UMD students collected hundreds of cans in their push for solar power.
A group of University of Maryland (UM) students are making solar-powered light bulbs more readily available for poverty-stricken Filipino families.
UM’s Filipino Cultural Association (FCA) collected empty aluminum cans last month to raise money for a charity that makes the environmentally friendly light bulbs for people in the Philippines.
Isang Litrong Liwanag, which means “A Liter of Light” in Filipino, is a charity that uses plastic bottles to light homes in underprivileged neighborhoods.
The FCA collected the cans to trade them in for money to donate to the charity.
“I wanted to keep with the [charity’s] theme of recycling to improve living conditions,” said club member and community service chair Tyler Babich, a sophomore government and politics major at UM’s College Park campus. “I thought turning in aluminum cans for money was a great way to follow that theme.”
There are 3 million households without power or electricity outside Manila, the capital of the Philippines, according to statistics from the National Electrification Commission. There are some powerless neighborhoods within the city as well.
“You can imagine how big the effect of this light is in these homes,” Illac Diaz, the man behind the project, said in an interview with CNN. Diaz is the founder of the MyShelter Foundation, a nonprofit organization that focuses on projects to increase environmental sustainability.
Students at the Massachusetts Institute of Technology (MIT) designed the Solar Bottle Bulb. It was inspired by other cultures that use glass bottles to allow lighting through the roof.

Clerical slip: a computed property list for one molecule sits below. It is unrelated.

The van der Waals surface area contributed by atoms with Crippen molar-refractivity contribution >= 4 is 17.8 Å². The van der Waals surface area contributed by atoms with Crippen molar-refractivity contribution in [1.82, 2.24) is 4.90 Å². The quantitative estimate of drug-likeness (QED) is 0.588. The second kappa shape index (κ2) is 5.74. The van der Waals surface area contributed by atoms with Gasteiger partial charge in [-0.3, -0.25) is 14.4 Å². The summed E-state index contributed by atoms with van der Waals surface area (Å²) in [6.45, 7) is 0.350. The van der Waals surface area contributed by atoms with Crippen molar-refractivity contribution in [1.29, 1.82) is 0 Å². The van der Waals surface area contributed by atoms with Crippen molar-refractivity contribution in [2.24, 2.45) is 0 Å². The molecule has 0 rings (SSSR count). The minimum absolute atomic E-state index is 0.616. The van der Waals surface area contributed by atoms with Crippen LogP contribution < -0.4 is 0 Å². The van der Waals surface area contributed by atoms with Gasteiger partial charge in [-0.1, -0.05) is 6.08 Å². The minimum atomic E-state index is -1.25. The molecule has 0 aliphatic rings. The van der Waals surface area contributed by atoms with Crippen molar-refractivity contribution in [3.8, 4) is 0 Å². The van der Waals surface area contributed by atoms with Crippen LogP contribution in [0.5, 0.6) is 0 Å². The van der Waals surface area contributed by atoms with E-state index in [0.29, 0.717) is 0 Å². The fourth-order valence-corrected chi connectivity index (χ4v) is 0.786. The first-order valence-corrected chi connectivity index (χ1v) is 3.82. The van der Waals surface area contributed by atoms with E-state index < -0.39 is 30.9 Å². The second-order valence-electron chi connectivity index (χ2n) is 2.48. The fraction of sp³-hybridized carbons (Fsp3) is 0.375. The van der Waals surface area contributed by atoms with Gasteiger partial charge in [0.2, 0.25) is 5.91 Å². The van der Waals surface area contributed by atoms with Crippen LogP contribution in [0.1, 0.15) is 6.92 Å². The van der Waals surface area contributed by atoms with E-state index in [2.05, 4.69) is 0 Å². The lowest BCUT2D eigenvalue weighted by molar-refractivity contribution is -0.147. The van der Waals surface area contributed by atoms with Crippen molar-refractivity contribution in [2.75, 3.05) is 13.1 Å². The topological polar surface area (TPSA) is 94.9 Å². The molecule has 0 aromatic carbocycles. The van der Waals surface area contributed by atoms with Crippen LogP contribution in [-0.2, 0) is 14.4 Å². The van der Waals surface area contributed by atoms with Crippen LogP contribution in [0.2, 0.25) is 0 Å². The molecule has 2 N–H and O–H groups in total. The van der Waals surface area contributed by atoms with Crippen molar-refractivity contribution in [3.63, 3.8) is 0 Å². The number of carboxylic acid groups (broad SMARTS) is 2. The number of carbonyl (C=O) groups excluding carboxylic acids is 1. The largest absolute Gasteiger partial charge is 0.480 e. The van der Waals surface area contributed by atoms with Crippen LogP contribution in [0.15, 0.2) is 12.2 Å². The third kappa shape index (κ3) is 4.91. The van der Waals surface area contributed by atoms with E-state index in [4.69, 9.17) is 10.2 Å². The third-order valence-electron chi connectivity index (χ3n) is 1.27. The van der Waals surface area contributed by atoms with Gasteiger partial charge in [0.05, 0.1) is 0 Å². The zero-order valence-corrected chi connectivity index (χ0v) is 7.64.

The first attempt to use plastic bottles instead of glass bottleswas done by Brazilian Alfredo Moser, and the Philippine model is based off of his attempts.
To make the makeshift light bulbs, the students cut out a hole in the roof tile and then placed the empty soda bottle in the hole. The solar light bulbs can provide 55 watts of light, according to the charity’s website.
The bottle is filled with water and bleach, which allows the light to spread throughout the room instead of just through a hole in the ceiling.
“The plastic bends the light and breaks it up as it comes into the room,” said UM sophomore chemistry major Zoe Wright. “Instead of just beams of light hitting small portions of the room, a little bit of light is spread out. It’s a smart way to utilize inexpensive resources in order to get a relatively big result.”
This is an example of the way the Solar Bottle Bulb uses the principles of appropriate technologies, a movement pioneering the use of technology that is energy efficient and environmentally sound.
Though the month-long project is over, FCA participates in other charity projects, such as clothing drives and Relay for Life.
It also works with a student-run charity, Balik Bayan Books, to send books to orphanages and schools in the Philippines.
The total monetary value the FCA raised is not yet known, but Babich said it collected hundreds of cans from club members throughout the duration of the fundraiser, more than expected.
“The amount has been a little difficult to handle,” because of the sheer quantity of cans, he said. “But I’m so happy with the turnout.”
Rachel Karitis is a journalism student at the University of Maryland, College Park.